Must Read: Olivia Colman Covers 'Vogue,' Are Influencer Trips Still Worth It for Beauty Brands?

Plus, there's a lack of financial transparency in the modeling industry.
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Olivia Colman on the October cover of "Vogue." Photo: Annie Leibovitz 

Olivia Colman on the October cover of "Vogue." Photo: Annie Leibovitz 

These are the stories making headlines in fashion on Wednesday.

Olivia Colman covers Vogue
Olivia Colman, who takes the lead role of Queen Elizabeth II in Netflix's "The Crown" for its third season, fronts the October issue of Vogue. The actress looks a real-life royal in an ornate Dolce & Gabbana cape, which was styled by Tonne Goodman and photographed by Annie Leibovitz. "At 45, Colman is a cover woman for a new era: proof of the glamour of slowly and devotedly building one's life and craft; a reminder that, for a rising generation of powerful women, it is possible to reach success and mastery while remaining honest, patient, healthy, whole," writes Nathan Heller in the cover story. {Vogue

Are influencer trips still worth it for beauty brands? 
The impact of the influencer trip is being called into question across the beauty industry. According to Tribe Dynamics, influencer trips within the U.S. have had diminishing value over the last year. For instance, Benefit saw its trips' earned media value between 2018 and 2019 decrease from over $15 million last year to $4.2 million this year. {Glossy

There's a lack of financial transparency in the modeling industry 
Models — especially young ones — can find themselves drowning in debt, because it can be months before they're paid for a job, or they're paid only after complaining about nonpayment, are paid in "trade" (clothing exchanged for modeling) instead of money — or they're not paid at all. WWD caught up with a group of models to talk about slow payment, and many of them attribute the delays to a lack of financial transparency on the part of modeling agencies. {WWD

Fashion is still super white in 2019 
"In 2019, words like 'diversity' and 'inclusion' are everywhere in fashion. In 2009, they were nowhere," writes Marjon Carlos in The Cut's 2009 New York Fashion Week series. But even though these topics have become part of the conversation a decade later, they are still not implemented. "True leadership positions still elude black players," she writes. "Far too often am I sitting across from white gatekeepers in meetings who remain tone-deaf, complacent with aligning themselves with Black creatives but never investing fully in our futures." {The Cut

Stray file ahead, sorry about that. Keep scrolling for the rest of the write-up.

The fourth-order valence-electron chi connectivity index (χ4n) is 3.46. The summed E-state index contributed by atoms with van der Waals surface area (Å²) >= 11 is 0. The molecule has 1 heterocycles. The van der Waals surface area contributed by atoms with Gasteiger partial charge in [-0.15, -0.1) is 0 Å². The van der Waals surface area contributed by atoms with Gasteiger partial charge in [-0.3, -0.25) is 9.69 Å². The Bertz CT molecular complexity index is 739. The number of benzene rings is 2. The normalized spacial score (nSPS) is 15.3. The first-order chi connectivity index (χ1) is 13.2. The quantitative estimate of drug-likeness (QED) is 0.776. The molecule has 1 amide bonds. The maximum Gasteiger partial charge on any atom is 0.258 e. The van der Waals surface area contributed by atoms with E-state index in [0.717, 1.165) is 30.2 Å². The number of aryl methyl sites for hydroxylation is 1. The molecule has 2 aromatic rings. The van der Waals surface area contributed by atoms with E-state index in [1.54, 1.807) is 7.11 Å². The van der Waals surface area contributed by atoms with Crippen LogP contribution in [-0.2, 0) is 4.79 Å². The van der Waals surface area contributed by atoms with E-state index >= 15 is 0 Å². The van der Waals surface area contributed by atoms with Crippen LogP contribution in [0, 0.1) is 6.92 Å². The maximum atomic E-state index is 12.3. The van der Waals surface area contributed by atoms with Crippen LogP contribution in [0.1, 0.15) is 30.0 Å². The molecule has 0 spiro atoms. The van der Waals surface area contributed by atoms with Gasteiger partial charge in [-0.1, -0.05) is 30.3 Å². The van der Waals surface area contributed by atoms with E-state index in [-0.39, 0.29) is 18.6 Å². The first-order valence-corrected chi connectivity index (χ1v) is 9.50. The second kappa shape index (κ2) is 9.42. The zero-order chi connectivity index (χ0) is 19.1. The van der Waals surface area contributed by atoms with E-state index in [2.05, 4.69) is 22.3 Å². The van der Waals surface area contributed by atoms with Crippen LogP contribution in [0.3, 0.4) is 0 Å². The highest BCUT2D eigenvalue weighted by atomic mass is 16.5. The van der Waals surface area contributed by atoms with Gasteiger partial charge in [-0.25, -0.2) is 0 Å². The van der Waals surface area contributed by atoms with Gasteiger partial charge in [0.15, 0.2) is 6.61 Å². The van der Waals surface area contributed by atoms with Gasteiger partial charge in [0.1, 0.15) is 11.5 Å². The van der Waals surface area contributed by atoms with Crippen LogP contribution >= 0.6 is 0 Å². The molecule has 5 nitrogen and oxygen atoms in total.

The Row proves the price of perfection is high 
"At a time when the culture is in a frantic dash for the newest technology, the brashest idea, the most subversive gamesmanship, the fastest solutions — aiming to do a simple thing utterly, deliberately, beautifully right is something of a marvel," writes Robin Givhan in her review of the The Row. The brand, she explains, is "hypothetical," in that most people cannot afford it, but it still appeals to a lot of women. This is because Ashley and Mary-Kate Olsen are driven by perfection, and a perfect white T-shirt doesn't come cheap. {The Washington Post}

Pakistani workers are at risk of unsafe factory conditions
Seven years since a deadly fire, in which over 250 workers were killed, textile and garment factories in Pakistan remain as unsafe as they were then, according to a report by the Pakistan Institute of Labour Education and Research. The report highlights that Pakistan's government inspectorates remain understaffed, underfunded and unable to meaningfully cover a growing industry, leaving workers at risk of unsafe factory conditions.{Fashionista inbox} 

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